Back to school: what Covid measures will be in place in England?

New term means end of bubbles, while testing and ventilation monitors will aim to reduce spread

Q. What measures are schools in England taking to prevent the spread of Covid?

A. There are relatively few measures required by the government, compared with the reopening of schools in 2020. The remaining active measures will be handwashing and hygiene, increased ventilation where possible, and in secondary schools and colleges there will be lateral flow tests for staff and pupils, with testing for staff in primary schools.

Q. What happened to bubbles and masks?

A. The Department for Education has dropped requirements for children in England to be kept in smaller groups or bubbles to restrict the spread of Covid. Social distancing and other measures such as staggered starts have also been dropped, but with school leaders given some discretion. Requirements for secondary or college students to wear masks have also been ended, and schools will no longer need to trace contacts of pupils with confirmed cases.

Q. Will we see hundreds of thousands of children sent home after contact with a confirmed case?

A. Unlike the last school year, when many children were told to self-isolate, new rules this year mean that under-18s or those fully vaccinated no longer need to self-isolate if they are identified as a close contact. But they will be asked to take a PCR test.

Q. How will schools handle outbreaks?

The DfE’s new framework says schools can seek advice from public health officials about further measures such as mask-wearing after “thresholds” have been reached, such as five students or staff who have been “closely mixing” testing positive within a 10-day period. But even then, the DfE’s guidance is that any measures should be limited in duration.

Q. Given the airborne spread of Covid, what about improving ventilation?

A. The DfE is distributing ventilation monitors that measure carbon dioxide, and is encouraging teachers to keep windows and doors open where possible. But teaching unions say that is not practical in many of England’s Victorian-era school buildings. The government is also running a pilot within primary schools in Bradford to test air purification filters.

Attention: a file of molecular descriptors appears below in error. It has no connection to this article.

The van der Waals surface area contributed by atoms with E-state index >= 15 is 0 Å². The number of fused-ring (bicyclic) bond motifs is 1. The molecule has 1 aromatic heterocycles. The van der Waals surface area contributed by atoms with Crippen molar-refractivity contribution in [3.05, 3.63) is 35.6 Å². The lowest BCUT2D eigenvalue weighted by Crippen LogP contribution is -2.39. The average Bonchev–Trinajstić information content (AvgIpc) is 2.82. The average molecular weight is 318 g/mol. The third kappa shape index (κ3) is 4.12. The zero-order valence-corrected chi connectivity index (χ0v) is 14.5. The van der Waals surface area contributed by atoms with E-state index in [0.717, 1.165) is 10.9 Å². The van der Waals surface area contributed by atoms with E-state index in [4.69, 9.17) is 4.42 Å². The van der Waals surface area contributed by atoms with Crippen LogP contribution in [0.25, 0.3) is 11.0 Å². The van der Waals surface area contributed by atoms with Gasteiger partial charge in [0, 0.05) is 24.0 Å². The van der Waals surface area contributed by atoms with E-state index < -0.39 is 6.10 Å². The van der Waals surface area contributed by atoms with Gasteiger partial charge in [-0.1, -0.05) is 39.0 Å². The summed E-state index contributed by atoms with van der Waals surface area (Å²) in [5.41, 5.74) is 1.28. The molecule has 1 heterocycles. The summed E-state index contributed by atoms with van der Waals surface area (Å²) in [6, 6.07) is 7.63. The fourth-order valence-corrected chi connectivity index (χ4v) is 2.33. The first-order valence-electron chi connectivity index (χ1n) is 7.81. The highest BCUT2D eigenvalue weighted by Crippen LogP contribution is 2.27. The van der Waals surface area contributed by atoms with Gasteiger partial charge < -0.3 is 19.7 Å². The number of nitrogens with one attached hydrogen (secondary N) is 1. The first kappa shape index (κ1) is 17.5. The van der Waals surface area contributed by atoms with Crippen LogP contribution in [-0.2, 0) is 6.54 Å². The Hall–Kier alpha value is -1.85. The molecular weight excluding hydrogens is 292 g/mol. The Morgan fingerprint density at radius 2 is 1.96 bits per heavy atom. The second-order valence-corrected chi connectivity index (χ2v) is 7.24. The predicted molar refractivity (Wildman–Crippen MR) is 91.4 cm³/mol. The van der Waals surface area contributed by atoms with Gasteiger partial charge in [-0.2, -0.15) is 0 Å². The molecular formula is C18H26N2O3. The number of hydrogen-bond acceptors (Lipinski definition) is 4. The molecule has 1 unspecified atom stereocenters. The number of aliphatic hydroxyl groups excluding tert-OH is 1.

Q. How will Covid testing be done?

A. Like last year, two lateral flow tests for pupils in year 7 and above will be administered within schools and colleges at the start of term. Many schools have delayed the start of teaching in order to conduct tests. Later tests are voluntary and to be done at home using kits provided. Those who test positive will need to self-isolate and take a PCR test. Tracing of confirmed cases will be done by NHS Test and Trace.

Q. Will pupils be vaccinated?

A. Currently those aged 16 and over can be vaccinated, while those aged 12 to 15 who are clinically vulnerable to Covid or live with adults who are at increased risk from the virus are also eligible. But recent reports suggest the government is preparing to offer vaccines to all children aged 12 and over.

Q. What’s different in schools in Wales, Scotland and Northern Ireland?

A. Because education policy is devolved, each country has its own rules. There are many detailed differences. In Scotland, for example, pupils must wear masks in school for at least the first six weeks of term. In Northern Ireland schools are able to retain bubbles, and students who are close contacts of a confirmed case must self-isolate for 10 days even if they have a negative PCR test. In Wales, older pupils should continue to wear masks on school transport, and close contacts may be advised to self-isolate.

Q. Will exams go ahead in 2022?

A. Yes, barring future lockdowns or other dramatic events. But regulators in England, Wales, Scotland and Northern Ireland are making changes to the format and curriculum of national exams to reflect the lost learning and disruption affecting pupils over the past two years. In England, pupils are likely to be told in advance which topics will come up in their GCSE and A-level exams. Grading is also likely to be adjusted.

Contributor

Richard Adams Education editor

The GuardianTramp

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